An English and later British unit of capacity, a quarter of a tun, = 63 wine gallons. After conversion to imperial measure in 1824, the hogshead became 52.5 imperial gallons, about 238.7 liters. See beer and ale for a chart showing its changes over time for those commodities. See wine barrel for a chart showing its changes in value and its relation to other wine measures. Abbr., hhd.
In Ceylon, a law in force in 1900 fixed the hogshead at 63 gallons.
In addition to the legal value, the hogshead had various conventional commercial values, depending on the commodity.
|Mid 19th century,
according to Waterston
|beer||54 imperial gallons|
|brandy||45–60 imp. gal.; some say 57||60 imp. gal.; 273 liters|
|claret||46 imp. gallons||46-49 imp. gal.; 209-225 liters|
|madeira, marsala||46 imp. gal.; 209 liters|
|port||58 imp. gal.; 264 liters|
|Scotch whisky||55–60 imp. gallons||56 imp. gal.; 255 liters|
|sherry||55 imp. gal.; 250 liters|
|sugar (West Indies)||1,456–1,792 pounds avoirdupois.|
|tobacco||1,344–2,016 pounds avoirdupois.|
|Hock, Rhine and
See these statutes: 1 Richard III, chapter 13, 2 Henry VI chapter 14
15228 Cubic inches, or 8 4/5 cube feet, in one hogshead of beer measure in London, containing 54 gallons.
13536 Cube inches, or 7 5/6 cube feet, in one hogshead of ale measure in London, containing 48 gals.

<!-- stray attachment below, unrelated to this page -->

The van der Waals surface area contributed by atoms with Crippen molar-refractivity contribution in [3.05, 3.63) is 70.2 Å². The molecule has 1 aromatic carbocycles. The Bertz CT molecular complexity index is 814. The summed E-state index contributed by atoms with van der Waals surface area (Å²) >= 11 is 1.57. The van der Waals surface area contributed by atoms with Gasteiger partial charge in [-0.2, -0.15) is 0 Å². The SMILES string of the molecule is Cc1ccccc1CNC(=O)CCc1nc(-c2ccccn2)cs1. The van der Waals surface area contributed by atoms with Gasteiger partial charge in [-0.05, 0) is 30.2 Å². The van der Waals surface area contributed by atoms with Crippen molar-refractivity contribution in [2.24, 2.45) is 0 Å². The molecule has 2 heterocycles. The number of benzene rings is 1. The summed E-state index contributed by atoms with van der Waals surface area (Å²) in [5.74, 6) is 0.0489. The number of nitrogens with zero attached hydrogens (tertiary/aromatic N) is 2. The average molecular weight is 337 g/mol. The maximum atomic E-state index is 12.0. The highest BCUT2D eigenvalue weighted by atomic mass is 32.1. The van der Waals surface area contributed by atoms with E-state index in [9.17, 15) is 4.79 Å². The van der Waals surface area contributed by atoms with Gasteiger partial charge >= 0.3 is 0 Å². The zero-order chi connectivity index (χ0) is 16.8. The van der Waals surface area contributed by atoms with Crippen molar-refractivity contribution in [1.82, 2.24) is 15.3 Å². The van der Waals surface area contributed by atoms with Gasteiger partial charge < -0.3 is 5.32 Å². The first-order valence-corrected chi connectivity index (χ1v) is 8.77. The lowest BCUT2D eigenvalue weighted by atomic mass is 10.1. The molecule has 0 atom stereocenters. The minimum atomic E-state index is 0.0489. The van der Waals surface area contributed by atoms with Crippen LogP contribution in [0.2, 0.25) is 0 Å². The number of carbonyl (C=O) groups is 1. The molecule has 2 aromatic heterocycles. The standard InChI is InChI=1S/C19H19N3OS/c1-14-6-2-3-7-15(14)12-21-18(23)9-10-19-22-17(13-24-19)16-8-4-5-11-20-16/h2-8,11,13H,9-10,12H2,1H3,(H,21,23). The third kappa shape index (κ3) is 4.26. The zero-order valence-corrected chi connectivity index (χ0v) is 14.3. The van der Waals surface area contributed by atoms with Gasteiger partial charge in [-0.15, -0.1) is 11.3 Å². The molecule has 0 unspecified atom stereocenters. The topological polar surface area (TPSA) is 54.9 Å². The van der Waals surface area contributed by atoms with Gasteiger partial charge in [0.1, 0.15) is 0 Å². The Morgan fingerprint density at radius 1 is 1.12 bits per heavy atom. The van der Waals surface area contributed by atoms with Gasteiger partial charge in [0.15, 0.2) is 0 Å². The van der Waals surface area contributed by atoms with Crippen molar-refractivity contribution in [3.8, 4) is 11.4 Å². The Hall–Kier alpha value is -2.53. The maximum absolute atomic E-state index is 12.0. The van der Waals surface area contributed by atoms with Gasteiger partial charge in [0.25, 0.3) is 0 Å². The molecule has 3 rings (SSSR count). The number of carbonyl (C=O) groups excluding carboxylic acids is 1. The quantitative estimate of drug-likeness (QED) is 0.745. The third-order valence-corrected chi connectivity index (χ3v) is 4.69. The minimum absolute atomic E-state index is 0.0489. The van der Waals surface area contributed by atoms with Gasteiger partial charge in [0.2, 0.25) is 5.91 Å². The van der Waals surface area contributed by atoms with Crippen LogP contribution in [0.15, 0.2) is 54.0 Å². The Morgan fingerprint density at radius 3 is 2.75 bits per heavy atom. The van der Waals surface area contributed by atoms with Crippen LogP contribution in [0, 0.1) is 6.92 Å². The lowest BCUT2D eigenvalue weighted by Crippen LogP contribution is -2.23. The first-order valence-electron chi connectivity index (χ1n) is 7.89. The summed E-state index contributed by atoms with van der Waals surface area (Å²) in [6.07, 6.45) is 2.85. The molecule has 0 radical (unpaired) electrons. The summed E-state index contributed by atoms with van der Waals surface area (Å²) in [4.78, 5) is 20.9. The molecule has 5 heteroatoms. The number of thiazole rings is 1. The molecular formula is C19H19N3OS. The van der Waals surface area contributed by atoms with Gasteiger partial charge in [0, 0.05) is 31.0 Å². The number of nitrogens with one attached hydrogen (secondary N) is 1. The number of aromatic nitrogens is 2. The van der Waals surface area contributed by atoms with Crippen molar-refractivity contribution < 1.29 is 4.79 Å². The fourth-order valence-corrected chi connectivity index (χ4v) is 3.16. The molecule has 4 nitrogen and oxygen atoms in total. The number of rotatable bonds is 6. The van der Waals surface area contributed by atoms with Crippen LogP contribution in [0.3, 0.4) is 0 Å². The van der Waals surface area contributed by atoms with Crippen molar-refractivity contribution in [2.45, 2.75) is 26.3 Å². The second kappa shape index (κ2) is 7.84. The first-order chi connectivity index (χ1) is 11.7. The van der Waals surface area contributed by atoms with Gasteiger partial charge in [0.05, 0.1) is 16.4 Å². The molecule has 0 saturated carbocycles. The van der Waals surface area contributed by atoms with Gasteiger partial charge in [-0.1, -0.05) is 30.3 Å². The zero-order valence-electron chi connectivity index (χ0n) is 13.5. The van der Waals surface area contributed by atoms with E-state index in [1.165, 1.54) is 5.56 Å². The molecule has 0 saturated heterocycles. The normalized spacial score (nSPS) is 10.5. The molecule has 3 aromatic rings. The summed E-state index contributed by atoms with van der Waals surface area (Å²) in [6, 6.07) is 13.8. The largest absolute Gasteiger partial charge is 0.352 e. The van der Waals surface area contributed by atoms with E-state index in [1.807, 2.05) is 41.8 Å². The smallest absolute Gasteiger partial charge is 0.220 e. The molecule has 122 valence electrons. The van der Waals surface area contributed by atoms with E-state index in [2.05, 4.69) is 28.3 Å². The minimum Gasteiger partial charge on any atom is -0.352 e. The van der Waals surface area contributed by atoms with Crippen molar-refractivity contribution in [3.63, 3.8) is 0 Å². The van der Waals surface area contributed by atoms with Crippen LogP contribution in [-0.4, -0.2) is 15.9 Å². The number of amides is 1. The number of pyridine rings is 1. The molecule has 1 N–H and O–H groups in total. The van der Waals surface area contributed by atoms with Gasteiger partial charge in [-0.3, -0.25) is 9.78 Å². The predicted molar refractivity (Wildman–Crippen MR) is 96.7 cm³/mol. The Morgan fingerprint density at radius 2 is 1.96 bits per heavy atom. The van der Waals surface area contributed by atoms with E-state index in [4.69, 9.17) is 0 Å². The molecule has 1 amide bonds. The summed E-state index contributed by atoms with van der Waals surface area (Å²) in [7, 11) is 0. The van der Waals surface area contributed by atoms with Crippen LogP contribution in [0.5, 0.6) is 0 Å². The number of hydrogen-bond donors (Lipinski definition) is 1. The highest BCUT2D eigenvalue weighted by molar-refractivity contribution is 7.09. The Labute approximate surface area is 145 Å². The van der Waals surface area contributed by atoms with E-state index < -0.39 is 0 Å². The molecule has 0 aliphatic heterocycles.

14382 Cube inches, or 8 2/6 cube feet, in one hogshead of beer and ale measure in the country, containing 51 gallons.
14553 Cube inches, or 8 2/5 cube feet, in one hogshead of wine measure, containing 63 gallons.
Hoppus's Tables for Measuring, or Practical Measuring Made Easy, by a New Set of Tables... A New Edition.
London: Printed for Longman and Co., etc., 1837.
In South Africa, a unit of liquid capacity for wine, about 65 imperial gallons, about 295 liters. Formerly = 8 ankers.
The variation in the size of the hogsheads [63 to 72 imperial gallons] is owing to the importation of casks about this size, from different countries, which are retained when empty, instead of being returned.
Alfred J. Martin.
Up-to-date Tables of Imperial, Metric, Indian and Colonial Weights and Measures…
London: T. Fisher Unwin, 1904.
In Australia, a unit of liquid capacity for wine, about 65 imperial gallons, about 295 liters.
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Last revised: 8 April 2011.